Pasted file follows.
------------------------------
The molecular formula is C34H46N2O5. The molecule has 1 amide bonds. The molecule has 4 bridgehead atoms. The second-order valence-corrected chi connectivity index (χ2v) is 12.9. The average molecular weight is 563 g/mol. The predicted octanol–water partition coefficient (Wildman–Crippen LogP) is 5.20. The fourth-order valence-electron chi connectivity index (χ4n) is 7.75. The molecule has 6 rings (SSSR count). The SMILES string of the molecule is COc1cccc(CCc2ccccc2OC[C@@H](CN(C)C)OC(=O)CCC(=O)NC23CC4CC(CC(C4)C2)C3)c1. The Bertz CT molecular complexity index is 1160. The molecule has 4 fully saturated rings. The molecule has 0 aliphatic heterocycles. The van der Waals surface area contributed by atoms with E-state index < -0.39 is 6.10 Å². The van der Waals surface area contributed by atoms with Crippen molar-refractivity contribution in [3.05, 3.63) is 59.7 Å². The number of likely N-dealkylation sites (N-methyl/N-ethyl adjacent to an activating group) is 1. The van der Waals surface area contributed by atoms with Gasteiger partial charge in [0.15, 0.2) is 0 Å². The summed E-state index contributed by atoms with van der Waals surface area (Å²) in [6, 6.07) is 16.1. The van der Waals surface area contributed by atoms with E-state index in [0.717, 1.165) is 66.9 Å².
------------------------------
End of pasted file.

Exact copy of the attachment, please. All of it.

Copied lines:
The molecular formula is C34H46N2O5. The molecule has 1 amide bonds. The molecule has 4 bridgehead atoms. The second-order valence-corrected chi connectivity index (χ2v) is 12.9. The average molecular weight is 563 g/mol. The predicted octanol–water partition coefficient (Wildman–Crippen LogP) is 5.20. The fourth-order valence-electron chi connectivity index (χ4n) is 7.75. The molecule has 6 rings (SSSR count). The SMILES string of the molecule is COc1cccc(CCc2ccccc2OC[C@@H](CN(C)C)OC(=O)CCC(=O)NC23CC4CC(CC(C4)C2)C3)c1. The Bertz CT molecular complexity index is 1160. The molecule has 4 fully saturated rings. The molecule has 0 aliphatic heterocycles. The van der Waals surface area contributed by atoms with E-state index < -0.39 is 6.10 Å². The van der Waals surface area contributed by atoms with Crippen molar-refractivity contribution in [3.05, 3.63) is 59.7 Å². The number of likely N-dealkylation sites (N-methyl/N-ethyl adjacent to an activating group) is 1. The van der Waals surface area contributed by atoms with Gasteiger partial charge in [0.15, 0.2) is 0 Å². The summed E-state index contributed by atoms with van der Waals surface area (Å²) in [6, 6.07) is 16.1. The van der Waals surface area contributed by atoms with E-state index in [0.717, 1.165) is 66.9 Å².